Friday saw us on a shopping trip along with the EB staff who get transportation to Ooty and back once a week. This week, it was in a truck, very apt for the appalling "road" upto Emerald. The 30km to Ooty took about an hour in the slow moving truck. Ooty was bustling and grotty as ever. It was very much warmer than at Avalanche. Following a sumptuous tiffin at Saravanas, we placed our order with New Ooty Bakery for their famous flaky "puffs" and butter biscuits. Yummy. Their bread and cakes are also very good. In fact, we found that Nilgiri district bakeries, even those in no horse settlements like Manjur and Emerald, offer excellent products. They have perfected their art. We also bought some newspapers. In all these days, we were in our own isolated paradise with nary a thought for what was happening in the world. The TV in the rest house was out of order, so the only source of news was through mobile internet or dish TV at the camp. Not that I was interested, but my husband certainly was.
Next stop - King Star Confectioners for their superlative fudge. To our horror, it was closed. Disappointed we tried Kings at Charring Cross Complex, good but not as good as King Star. Kings fudge stocks were expected to come in later in the day. We decided to while away some time at the Botanical Gardens. This year there were many more visitors here than in previous years. Nevertheless, there was plenty of space for everyone on the huge sloping lawns, and we found our own nook under the shade of a large cypress tree. Just before leaving, we phoned King Star and lo and behold they were open! King Star truly makes the best fudge ever. Fudge packed, we wound our way slowly back to the truck laden with goodies for ourselves and chocolates for the EB camp children.
That evening, we went on our last ramble, this time along some newly discovered electricity meadows. The fading light with a light mist descending over the mountains gave an ethereal effect. Reluctantly, we returned to the rest house.
Our driver arrived at 8.30 the next morning to take us back to Coimbatore. The trip down the mountains via Yedekadu, Kundah, Geddai, Mulli to Karamadai was spectacular in the morning light, with flocks of different birds flying out of the dense lantana bushes lining the road. It would be well worth walking down the 43 hairpin bends to Mulli at a future date. After a delicious tiffin at Hotel Sree Vaishnavi Ananda's at PN Palaiyam on the Mettupalaiyam Coimbatore road, we were ready to depart for home.
Getting to Avalanche: From Ooty, Coonoor or Manjoor, by taxi or public bus to Emerald and jeep thereafter. One bus per day plies from Ooty to Avalanche camp.
Pvt taxi from Coimbatore via Karamadai, Mulli and Geddai [shorter route, much more scenic, with no traffic than regular route via Coonoor / Ooty]. Jagadeesan Taxi at Coimbatore : +91 94423 70007.
Forest Dept. permission required from DFO to proceed beyond their check posts. TNEB permission required in their territory.
Upper Bhavani can be visited without going to Avalanche, by infrequent bus service or taxi from Ooty/Coonoor via Manjoor. Or by taxi via the restricted road from Avalanche with permission. Jeep or other 4WD is preferable.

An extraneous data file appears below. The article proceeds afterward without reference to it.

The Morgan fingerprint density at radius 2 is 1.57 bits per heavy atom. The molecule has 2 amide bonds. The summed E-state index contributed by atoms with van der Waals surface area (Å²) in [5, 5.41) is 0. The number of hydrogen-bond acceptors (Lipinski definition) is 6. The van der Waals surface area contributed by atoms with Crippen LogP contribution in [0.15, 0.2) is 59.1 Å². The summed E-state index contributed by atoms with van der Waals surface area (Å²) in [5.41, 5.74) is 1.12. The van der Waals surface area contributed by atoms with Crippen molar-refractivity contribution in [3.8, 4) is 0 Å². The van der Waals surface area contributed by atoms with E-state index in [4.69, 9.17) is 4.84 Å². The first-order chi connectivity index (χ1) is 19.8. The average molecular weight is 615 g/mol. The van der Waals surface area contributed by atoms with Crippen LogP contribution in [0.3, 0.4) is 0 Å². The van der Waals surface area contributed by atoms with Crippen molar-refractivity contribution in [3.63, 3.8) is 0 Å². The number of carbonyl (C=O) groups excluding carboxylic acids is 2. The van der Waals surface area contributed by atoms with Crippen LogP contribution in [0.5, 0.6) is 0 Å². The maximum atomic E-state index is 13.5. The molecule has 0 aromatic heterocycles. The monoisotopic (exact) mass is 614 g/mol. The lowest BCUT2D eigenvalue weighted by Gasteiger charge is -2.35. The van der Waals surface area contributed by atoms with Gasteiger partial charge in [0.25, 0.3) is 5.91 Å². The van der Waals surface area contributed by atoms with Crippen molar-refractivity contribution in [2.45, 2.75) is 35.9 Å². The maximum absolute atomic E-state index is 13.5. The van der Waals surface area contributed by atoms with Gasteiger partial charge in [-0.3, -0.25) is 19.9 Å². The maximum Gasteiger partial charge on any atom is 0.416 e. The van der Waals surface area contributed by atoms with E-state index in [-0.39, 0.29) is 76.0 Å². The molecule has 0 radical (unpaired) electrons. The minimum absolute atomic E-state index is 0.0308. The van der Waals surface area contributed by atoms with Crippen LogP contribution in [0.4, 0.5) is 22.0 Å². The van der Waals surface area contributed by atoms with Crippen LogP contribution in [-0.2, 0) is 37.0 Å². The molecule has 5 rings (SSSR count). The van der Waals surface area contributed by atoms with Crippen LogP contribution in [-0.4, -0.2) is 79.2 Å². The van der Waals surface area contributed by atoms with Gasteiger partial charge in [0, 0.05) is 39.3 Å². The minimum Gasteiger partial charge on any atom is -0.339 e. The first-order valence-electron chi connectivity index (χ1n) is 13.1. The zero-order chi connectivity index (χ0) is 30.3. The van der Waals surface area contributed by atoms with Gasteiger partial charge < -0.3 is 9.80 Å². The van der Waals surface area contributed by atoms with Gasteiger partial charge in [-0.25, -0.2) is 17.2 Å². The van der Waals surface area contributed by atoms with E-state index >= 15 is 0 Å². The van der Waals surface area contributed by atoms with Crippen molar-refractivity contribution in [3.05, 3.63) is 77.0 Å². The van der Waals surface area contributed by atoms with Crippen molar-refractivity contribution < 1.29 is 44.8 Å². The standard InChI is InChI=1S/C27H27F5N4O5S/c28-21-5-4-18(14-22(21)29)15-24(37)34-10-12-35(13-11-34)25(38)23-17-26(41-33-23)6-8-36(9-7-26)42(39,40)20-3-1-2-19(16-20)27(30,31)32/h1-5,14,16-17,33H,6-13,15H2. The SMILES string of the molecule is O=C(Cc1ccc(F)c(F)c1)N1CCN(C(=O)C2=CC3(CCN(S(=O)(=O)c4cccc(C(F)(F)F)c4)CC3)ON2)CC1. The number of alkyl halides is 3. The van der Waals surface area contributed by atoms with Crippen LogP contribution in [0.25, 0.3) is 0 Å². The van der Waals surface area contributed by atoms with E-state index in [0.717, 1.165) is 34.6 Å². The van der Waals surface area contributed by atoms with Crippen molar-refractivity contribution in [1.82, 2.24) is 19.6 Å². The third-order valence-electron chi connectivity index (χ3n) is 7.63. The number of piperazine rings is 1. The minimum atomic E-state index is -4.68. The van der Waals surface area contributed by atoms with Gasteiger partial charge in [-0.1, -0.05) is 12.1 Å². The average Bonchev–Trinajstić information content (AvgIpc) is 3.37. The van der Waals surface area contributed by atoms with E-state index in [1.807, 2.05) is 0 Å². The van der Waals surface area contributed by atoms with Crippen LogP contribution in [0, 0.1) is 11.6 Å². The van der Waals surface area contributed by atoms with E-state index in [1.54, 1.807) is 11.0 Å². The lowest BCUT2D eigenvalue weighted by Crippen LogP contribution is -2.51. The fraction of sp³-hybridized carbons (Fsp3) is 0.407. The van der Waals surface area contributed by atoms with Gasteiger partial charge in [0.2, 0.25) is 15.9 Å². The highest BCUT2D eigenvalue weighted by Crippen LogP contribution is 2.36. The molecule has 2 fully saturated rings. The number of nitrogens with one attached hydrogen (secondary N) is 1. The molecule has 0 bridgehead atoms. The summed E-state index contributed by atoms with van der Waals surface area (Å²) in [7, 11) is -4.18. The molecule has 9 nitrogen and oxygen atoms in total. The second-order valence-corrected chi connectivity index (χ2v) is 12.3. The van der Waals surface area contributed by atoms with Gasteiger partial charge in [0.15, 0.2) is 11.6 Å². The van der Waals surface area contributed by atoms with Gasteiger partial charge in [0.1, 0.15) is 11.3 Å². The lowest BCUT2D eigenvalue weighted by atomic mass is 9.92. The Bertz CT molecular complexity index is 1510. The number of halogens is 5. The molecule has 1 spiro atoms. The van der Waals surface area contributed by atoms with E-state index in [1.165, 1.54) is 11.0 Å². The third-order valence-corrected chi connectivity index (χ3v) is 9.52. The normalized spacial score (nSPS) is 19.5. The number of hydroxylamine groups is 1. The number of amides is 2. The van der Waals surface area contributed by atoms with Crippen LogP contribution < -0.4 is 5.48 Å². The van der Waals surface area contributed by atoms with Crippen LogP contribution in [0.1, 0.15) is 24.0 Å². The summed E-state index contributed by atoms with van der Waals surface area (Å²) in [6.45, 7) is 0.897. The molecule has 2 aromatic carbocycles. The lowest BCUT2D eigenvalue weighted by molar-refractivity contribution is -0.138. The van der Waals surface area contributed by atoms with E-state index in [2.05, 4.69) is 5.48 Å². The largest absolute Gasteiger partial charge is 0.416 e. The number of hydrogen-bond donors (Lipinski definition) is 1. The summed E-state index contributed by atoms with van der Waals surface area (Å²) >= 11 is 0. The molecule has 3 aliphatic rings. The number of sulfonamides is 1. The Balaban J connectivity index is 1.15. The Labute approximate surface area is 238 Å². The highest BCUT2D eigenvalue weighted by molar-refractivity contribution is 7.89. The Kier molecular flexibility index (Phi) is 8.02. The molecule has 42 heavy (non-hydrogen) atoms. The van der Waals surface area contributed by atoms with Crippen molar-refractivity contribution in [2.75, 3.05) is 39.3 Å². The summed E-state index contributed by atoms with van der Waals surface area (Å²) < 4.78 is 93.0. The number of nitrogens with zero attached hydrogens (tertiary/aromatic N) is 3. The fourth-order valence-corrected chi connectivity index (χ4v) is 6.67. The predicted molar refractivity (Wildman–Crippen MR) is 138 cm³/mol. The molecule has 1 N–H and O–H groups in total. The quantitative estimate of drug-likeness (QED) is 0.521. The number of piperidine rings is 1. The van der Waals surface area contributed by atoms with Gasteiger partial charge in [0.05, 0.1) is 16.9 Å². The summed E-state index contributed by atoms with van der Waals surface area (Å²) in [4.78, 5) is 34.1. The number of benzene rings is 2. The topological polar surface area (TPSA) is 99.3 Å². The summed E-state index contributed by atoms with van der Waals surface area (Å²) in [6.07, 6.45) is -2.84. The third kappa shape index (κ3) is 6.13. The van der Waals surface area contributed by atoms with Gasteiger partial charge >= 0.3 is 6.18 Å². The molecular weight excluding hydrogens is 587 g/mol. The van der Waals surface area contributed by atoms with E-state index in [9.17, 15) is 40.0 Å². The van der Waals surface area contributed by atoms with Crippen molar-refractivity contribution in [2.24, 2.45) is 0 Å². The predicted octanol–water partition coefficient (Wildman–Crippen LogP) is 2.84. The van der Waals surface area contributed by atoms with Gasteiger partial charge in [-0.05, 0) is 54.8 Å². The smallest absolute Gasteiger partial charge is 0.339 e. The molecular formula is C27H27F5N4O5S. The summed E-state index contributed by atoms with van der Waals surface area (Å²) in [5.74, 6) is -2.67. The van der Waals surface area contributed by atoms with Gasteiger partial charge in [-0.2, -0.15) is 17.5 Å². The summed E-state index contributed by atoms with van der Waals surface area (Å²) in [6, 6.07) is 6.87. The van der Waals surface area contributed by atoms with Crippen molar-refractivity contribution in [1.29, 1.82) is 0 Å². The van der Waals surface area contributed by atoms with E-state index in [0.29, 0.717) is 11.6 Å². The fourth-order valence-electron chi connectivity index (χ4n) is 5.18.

Parsons Valley can be accessed through the road leading on from the bridge dividing Avalanche and Emerald lakes.
Jeeps for day trips from Avalanche can be hired at Emerald. Saga [Sagadevan] Jeep hire at Emerald:+91 94438 60913
Red Hills Resort and Destiny Farm Resort are located near Emerald. Very basic lodging also available at Emerald and Manjoor.
Forest Rest House and Trekking shed dormitory at Avalanche. Advance booking required through the DFO at Ooty. FRH also available at U. Bhavani, and Trekking shed at Bangi Thappal. Do not stay at Forest Rest Houses if you expect luxury or fancy cuisine.
Walking / trekking is the best way to enjoy this region, consequently sturdy shoes and sticks are de rigeur. Winter nights are usually below zero so adequate warm clothing is a good idea.
The day time sun is excruciatingly intense, even in mid winter. Those requiring sun glasses, sun block or hats should keep them handy.
If exploring shola forests without a local guide, make sure you mark your pathway so as to retrace your steps easily. An easy eco friendly way to do so is to affix newspaper squares onto prominent branches along the way. In winter, it will get very dark very soon and you should start getting out by 2pm. In warmer months, expect leeches in abundance.
Take along a good torch, binoculars, essential medications, extra memory cards and camera batteries. Very basic essentials and provisions can be sourced at Emerald, but the closest town for anything else is Ooty.
It is important to remember that this is a unique region in the protected Nilgiri Biosphere Reserve. There is no entertainment other than what nature provides, and amenities are basic at best. For those seeking a faster paced holiday with conventional "fun" and creature comforts on tap, it would be preferable to stay at Ooty, and visit these places as day trips.
Interesting article in The Frontline magazine by reknowned wildlife conservationist Mr AJT Johnsingh: http://www.flonnet.com/stories/20090814261606400.htm
Where I stayed
Forest Resthouse Avalanche